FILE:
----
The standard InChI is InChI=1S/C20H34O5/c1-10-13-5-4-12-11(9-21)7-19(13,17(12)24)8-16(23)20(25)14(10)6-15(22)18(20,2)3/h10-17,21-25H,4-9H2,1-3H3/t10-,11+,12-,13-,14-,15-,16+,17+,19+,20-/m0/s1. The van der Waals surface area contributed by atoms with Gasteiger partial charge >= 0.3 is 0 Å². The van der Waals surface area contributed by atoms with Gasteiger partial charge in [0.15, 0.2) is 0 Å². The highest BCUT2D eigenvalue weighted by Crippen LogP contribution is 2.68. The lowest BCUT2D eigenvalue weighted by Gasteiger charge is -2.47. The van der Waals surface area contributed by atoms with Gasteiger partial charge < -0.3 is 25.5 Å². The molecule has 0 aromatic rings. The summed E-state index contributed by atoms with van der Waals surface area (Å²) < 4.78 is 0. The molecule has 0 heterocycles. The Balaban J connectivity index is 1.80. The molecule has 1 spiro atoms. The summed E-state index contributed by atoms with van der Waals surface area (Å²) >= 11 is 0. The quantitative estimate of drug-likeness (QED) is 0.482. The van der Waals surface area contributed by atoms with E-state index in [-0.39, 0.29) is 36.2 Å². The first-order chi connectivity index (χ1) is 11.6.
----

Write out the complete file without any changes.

The standard InChI is InChI=1S/C20H34O5/c1-10-13-5-4-12-11(9-21)7-19(13,17(12)24)8-16(23)20(25)14(10)6-15(22)18(20,2)3/h10-17,21-25H,4-9H2,1-3H3/t10-,11+,12-,13-,14-,15-,16+,17+,19+,20-/m0/s1. The van der Waals surface area contributed by atoms with Gasteiger partial charge >= 0.3 is 0 Å². The van der Waals surface area contributed by atoms with Gasteiger partial charge in [0.15, 0.2) is 0 Å². The highest BCUT2D eigenvalue weighted by Crippen LogP contribution is 2.68. The lowest BCUT2D eigenvalue weighted by Gasteiger charge is -2.47. The van der Waals surface area contributed by atoms with Gasteiger partial charge < -0.3 is 25.5 Å². The molecule has 0 aromatic rings. The summed E-state index contributed by atoms with van der Waals surface area (Å²) < 4.78 is 0. The molecule has 0 heterocycles. The Balaban J connectivity index is 1.80. The molecule has 1 spiro atoms. The summed E-state index contributed by atoms with van der Waals surface area (Å²) >= 11 is 0. The quantitative estimate of drug-likeness (QED) is 0.482. The van der Waals surface area contributed by atoms with E-state index in [-0.39, 0.29) is 36.2 Å². The first-order chi connectivity index (χ1) is 11.6.